1st performance at LCCMF on August 28, 2014 by
Bella Hristova, violin
Romie de Guise-Langlois, clarinet
Peter Stumpf, cello
Ellen Hwangbo, piano
The recording above is from this performance.
2nd performance on the Hear Now Festival in Venice, CA on May 2, 2015 bySarah Thornblade, violin
Helen Goode-Castro, clarinet
Giovanna Moraga-Clayton, cello
Daria van den Bercken, piano
3rd performance on Tribeca New Music at The Cell, Chelsea, NYC on May 17, 2015 by Jennifer Choi, violin
Vasko Dukovski, clarinet
Wendy Law, cello
Alexandra Joan, piano
4th performance with the Taos Chamber Music Group on January 16 & 17, 2016 at the Harwood Art Museum by
Elizabeth Baker, violin
Sergei Vassiliev, clarinet
Sally Guenther, cello
Phillip Golub, piano
Fireflies was commissioned by the Lake Champlain Chamber Music Festival (LCCMF) for their 2014 summer series. I wrote the piece in the months of May, June, and July preceding the August festival, while I was studying in Berlin with Samuel Adler. But I had memories of Vermont in mind when writing the piece. I aimed at representing memories of spending time in the woods, meadows, ponds, and mountains, listening to magnificent performances of the literature’s greatest music alongside my own at YellowBarn and LCCMF: to me, what Vermont in the summertime means.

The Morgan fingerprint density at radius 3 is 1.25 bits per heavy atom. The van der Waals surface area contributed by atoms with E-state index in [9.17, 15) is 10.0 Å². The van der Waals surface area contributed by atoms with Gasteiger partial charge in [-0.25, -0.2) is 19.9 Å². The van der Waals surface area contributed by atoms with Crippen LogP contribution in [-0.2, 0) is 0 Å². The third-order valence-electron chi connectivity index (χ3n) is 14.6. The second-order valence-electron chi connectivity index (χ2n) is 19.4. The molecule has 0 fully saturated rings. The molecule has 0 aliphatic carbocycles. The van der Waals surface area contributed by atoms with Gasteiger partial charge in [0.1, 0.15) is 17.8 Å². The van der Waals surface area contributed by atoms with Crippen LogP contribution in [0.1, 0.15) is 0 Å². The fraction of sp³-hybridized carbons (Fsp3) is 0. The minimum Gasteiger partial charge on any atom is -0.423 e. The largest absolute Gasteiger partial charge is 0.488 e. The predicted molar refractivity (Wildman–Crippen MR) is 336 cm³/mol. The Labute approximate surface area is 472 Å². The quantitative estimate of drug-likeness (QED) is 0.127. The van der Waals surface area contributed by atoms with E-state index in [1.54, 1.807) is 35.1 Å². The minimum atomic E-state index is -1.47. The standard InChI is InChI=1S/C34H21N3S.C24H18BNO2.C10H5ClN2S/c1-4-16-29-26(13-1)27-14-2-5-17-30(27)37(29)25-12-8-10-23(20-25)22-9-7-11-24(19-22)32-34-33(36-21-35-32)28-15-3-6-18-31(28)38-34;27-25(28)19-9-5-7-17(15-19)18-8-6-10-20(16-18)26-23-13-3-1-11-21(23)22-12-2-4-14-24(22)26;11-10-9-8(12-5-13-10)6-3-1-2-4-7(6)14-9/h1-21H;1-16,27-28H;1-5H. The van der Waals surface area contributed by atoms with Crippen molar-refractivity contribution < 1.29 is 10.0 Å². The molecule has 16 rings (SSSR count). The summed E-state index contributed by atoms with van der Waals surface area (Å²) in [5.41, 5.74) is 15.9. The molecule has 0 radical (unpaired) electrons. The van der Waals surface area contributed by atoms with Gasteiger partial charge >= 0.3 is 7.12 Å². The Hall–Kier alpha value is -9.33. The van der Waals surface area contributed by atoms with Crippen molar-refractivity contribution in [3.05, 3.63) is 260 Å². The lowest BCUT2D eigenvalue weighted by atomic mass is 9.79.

My parents lived in Bennington, VT for many years before I was born and until I was two years old. I did not come back to the state during my childhood, except for one brief visit when I was twelve, until suddenly in high school I found myself in Vermont every summer for four years straight. I attended the YellowBarn Young Artist’s Program in Putney these summers, where I met David Ludwig. David then invited me to LCCMF as a Young Composers Seminar participant in 2012. The first year that I was not able to go to Putney again, David and LCCMF artistic director Soovin Kim re-invited me to Burlington to write this piece.
The piece is scored for a quartet of instruments that sound very resonant together. For this reason, all four instruments are playing for almost the entire six and a half minute span of the piece. Full of the summer’s energetic motion, the music is very rhythmically driven and quite syncopated throughout. Each instrument has extended passages where it is prominently featured playing a “tune” of sorts. In other parts, the tunes playfully pass around the ensemble like the blinking lights of the fireflies at the meadow of the Greenwood School in Putney.